We also took a trip to Barracuda lake, a dive site famous for its Thermocline. It is embedded in a former crater and surrounded by sharp limestone cliffs. It is ringfenced for visitors, and those who want to venture further out have to be scuba divers, but we still had fun with our snorkelling gear. We got our fix of kayaking through the twin lagoons; my concern was how busy it was with tourists and the boats of those tourists blocking the second lagoon once passing through the low limestone pass. I had to put my kayak steering to the test to avoid the boats and various swimmers. We were challenged to figure out where on earth our boat was under the hot sun.
On our last day in Coron, we planned to relax more and a usual thing to do after doing the "Super Ultimate tour" is the Escapade tour, which includes hopping between white sand islands over turquoise waters on this guided day cruise near Culion Island; chilling on stunning beaches. This tour is subject to cancellations because you have to travel out of Coron into more choppier-prone waters, as we, unfortunately, experienced once we arrived at the docks. In light of this, we returned to the hotel to relax by the pool for our final day.
Later, we took a bumpy ride to the Maquint hot springs, one of the few saltwater hot springs in the world. It is said that the water is heated by a volcano and springs up into a two-tiered circular pool. It gets hectic in the evening, as most arrive in time for sunset.
For Coron, I'd give it a 7/10 as I enjoyed the more natural and less-touched tour, but the island feels more limited than El Nido for food and accommodation.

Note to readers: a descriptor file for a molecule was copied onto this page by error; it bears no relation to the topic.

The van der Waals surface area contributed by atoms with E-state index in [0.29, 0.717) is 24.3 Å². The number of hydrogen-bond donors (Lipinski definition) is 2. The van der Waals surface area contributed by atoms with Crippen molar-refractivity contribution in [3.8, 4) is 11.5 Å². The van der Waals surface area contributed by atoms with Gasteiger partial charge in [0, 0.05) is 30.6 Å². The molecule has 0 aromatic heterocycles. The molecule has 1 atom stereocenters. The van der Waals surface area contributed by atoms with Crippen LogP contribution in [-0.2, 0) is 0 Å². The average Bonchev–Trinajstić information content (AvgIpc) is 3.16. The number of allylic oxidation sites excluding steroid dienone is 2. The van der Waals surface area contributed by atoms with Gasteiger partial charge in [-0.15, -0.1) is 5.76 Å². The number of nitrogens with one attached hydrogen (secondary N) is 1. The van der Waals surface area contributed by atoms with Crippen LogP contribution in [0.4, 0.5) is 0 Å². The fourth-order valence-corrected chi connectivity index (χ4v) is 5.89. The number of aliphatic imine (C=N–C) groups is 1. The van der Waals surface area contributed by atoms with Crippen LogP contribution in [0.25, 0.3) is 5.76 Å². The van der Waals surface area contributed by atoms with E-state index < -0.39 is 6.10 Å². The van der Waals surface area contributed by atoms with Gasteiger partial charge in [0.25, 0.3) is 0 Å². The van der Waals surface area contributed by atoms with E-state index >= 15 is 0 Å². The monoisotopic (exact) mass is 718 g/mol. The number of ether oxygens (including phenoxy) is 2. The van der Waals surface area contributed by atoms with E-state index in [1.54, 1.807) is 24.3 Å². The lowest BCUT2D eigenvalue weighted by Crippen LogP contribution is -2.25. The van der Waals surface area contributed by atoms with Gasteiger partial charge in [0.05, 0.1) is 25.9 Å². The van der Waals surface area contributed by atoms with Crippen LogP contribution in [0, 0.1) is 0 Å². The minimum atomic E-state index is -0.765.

Suppose you're in a position to do so and are after: sunny and hot weather during the winter months, friendly/warm locals, affordable luscious cuisine, and some of the world's gorgeous beaches/islands/waters. In that case, I recommend paying a visit. I much prefer it to a place like Bali, but they share similar issues, such as heaps of litter and plastics in undesirable places, plus tourism taking its toll on the country. Places like Boracay seem to be working on it, as it would be a shame for the sights I've seen on this trip to be impacted further.
That doesn't take away from the fact that the Philippines is a stunning country with so much to offer. One thing I won't miss? The hectic roads, no seat belts, and overall, it feels like a free-for-all. Some of the transport - such as the tricycles - I got in was definitely designed for someone else. I felt like a cricket trying to squeeze into a pistachio shell. Overall, I've thoroughly enjoyed my time here, and this holiday will easily go down as one of my favourites.